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Hoffmann, R. A wiki for the life sciences where authorship matters. Nature Genetics (2008)
 
 
 
 
 

Hemangiopericytoma-induced osteomalacia: tumor transplantation in nude mice causes hypophosphatemia and tumor extracts inhibit renal 25-hydroxyvitamin D 1-hydroxylase activity.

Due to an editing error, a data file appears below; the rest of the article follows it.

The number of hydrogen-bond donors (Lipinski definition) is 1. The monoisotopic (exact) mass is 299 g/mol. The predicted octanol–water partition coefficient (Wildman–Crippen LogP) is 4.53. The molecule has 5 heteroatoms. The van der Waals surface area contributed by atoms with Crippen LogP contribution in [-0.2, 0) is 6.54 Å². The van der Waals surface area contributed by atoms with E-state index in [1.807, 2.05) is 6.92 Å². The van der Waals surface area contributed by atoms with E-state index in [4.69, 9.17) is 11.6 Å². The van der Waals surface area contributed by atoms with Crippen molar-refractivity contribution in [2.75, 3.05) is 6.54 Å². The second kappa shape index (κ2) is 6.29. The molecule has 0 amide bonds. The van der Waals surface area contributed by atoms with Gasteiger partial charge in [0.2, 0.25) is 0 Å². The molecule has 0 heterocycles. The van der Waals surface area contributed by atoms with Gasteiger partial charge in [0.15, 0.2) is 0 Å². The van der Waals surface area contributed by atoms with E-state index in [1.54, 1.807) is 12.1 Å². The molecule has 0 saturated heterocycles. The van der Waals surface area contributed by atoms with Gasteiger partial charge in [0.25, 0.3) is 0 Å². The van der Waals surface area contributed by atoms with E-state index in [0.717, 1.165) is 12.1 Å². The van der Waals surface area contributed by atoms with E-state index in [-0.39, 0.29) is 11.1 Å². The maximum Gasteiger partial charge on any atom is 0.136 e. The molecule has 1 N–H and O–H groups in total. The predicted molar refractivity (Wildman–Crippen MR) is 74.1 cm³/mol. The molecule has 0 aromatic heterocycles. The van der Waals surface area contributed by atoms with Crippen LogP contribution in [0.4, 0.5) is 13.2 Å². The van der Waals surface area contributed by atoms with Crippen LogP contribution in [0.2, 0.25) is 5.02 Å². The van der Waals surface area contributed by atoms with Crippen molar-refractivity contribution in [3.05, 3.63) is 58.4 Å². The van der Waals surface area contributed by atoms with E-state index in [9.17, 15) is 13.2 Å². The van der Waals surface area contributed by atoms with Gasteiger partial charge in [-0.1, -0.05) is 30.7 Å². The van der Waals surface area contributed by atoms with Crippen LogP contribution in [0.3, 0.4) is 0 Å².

Although more than 50 patients with the tumor-induced osteomalacia syndrome, characterized by remission of unexplained osteomalacia after resection of a coexisting tumor, have been reported, the pathogenesis of this syndrome is still not clear. We investigated the cause of biopsy-confirmed osteomalacia which was resistant to treatment with 1 alpha-hydroxyvitamin D3 in a 54-yr-old man. He had severe hypophosphatemia, a high serum alkaline phosphatase level, a low plasma 1,25-dihydroxyvitamin D level, and remarkably increased urinary phosphorus excretion. A tumor, with histological characteristics of a hemangiopericytoma, was found on his left thigh. After surgical removal of this tumor, his plasma 1,25-dihydroxyvitamin D and serum phosphorus levels increased to normal levels, and his bone pain subsided. The tumor was transplanted to athymic nude mice. A nodule formed in each mouse, with histological features identical to those of the original tumor, and the tumor-bearing mice had hypophosphatemia, high serum alkaline phosphatase levels, and increased urinary phosphorus excretion. When extracts of the original tumor were added to primary cultures of renal tubular cells, renal cAMP levels did not change, but 25-hydroxyvitamin D-1 alpha-hydroxylase activity was significantly inhibited. These data indicate tumoral production of some humoral factor(s) inhibiting 25-hydroxyvitamin D-1 alpha-hydroxylase activity and phosphorus reabsorption unrelated to adenylate cyclase-cAMP production in proximal renal tubules.[1]

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